Amazon Web Services (AWS) is the most comprehensive and broadly adopted cloud platform, offering over 175 fully featured services from data centers globally. Millions of customers—including the fastest-growing startups, largest enterprises, and leading government agencies—are using AWS to lower costs, become more agile, and innovate faster.

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Amazon Web Services (AWS) introduced the Amazon EC2 A1 instances powered by the first generation AWS Graviton processors at AWS re:Invent 2018. These instances are custom-built by AWS using 64-bit Arm Neoverse cores and are the first Arm-based instances on AWS.

Amazon EC2 A1 instances provide up to 45% cost savings over other general-purpose instances for scale-out applications such as web servers, containerized microservices, data/log processing, and other workloads that can run on smaller cores and fit within the available memory footprint.

AWS announced the new AWS Graviton2 processors and six new instance types powered by these new processors at AWS re:Invent 2019. The new general purpose (M6g), compute optimized (C6g), and memory optimized (R6g) instances and their disk variants provide up to 40% better price performance over comparable current generation instances for a wide variety of workloads.


Extensive ecosystem support

AWS Graviton2 processors, based on the 64-bit Arm architecture, are supported by several popular Linux distributions and many popular applications and services from AWS and several Independent Software Ecosystem (ISV) vendors.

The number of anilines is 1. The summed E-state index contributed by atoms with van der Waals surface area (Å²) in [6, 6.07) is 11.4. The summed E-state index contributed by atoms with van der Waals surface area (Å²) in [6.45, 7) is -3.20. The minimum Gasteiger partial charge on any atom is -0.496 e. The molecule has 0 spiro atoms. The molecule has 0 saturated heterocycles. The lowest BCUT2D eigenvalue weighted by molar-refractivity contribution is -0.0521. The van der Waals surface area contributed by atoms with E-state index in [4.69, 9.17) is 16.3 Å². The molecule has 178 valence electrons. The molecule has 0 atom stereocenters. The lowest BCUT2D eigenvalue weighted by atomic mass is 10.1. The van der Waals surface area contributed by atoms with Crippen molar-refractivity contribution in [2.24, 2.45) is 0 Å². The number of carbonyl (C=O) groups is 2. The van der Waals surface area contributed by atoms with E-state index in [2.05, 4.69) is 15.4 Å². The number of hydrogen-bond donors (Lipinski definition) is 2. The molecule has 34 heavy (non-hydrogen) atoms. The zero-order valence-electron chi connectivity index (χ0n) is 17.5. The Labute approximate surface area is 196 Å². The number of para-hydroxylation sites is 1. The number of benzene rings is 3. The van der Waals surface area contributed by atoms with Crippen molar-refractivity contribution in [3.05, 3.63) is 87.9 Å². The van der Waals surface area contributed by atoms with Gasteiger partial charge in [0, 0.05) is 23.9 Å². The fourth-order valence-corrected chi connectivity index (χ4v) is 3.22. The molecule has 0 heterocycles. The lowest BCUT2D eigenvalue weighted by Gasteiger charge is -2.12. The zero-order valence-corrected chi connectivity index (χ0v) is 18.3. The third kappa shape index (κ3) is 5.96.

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Best price performance

AWS Graviton2 processors power Amazon EC2 M6g, C6g, and R6g instances that provide up to 40% better price performance over comparable current generation instances for a wide variety of workloads, including application servers, micro-services, high-performance computing, electronic design automation, gaming, open-source databases, and in-memory caches.

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On-demand, scalable, and cost-effective

Developers building applications on Arm based architecture can leverage AWS Graviton2 processors to run cloud native applications securely, and at scale without any up-front investment or performance compromises. This allows developers to innovate by leveraging an inexpensive and simple cloud access to ensure they have the compute capacity needed.

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Resources

Community Forums

Answered Forum FAQs
  • ARM Community
0 votes 265 views 0 replies Started 2 months ago by Annie Cracknell Answer this
Suggested answer why output of rndr instruction is mixed with bootloader's entropy to form linux kaslr on arm64
  • Armv8-A
0 votes 161 views 1 replies Latest 4 days ago by Oliver Beirne Answer this
Not answered Running both armv7 and armv8 binaries
  • Neoverse
0 votes 43 views 0 replies Started 5 days ago by ManishaNigam Answer this
Not answered Accessing Arm cortex M3 processor inside FPGA using xilinx JTAG 0 votes 48 views 0 replies Started 5 days ago by Keerthi Sagar Answer this
Not answered Where can I download ESL API related files?
  • AMBA TLM Library
0 votes 60 views 0 replies Started 11 days ago by newplayer Answer this
Not answered How to measure power, current, voltage of arm core on raspberry pi 4 b? 0 votes 97 views 0 replies Started 19 days ago by Hooniehun Answer this
Answered Forum FAQs Started 2 months ago by Annie Cracknell 0 replies 265 views
Suggested answer why output of rndr instruction is mixed with bootloader's entropy to form linux kaslr on arm64 Latest 4 days ago by Oliver Beirne 1 replies 161 views
Not answered Running both armv7 and armv8 binaries Started 5 days ago by ManishaNigam 0 replies 43 views
Not answered Accessing Arm cortex M3 processor inside FPGA using xilinx JTAG Started 5 days ago by Keerthi Sagar 0 replies 48 views
Not answered Where can I download ESL API related files? Started 11 days ago by newplayer 0 replies 60 views
Not answered How to measure power, current, voltage of arm core on raspberry pi 4 b? Started 19 days ago by Hooniehun 0 replies 97 views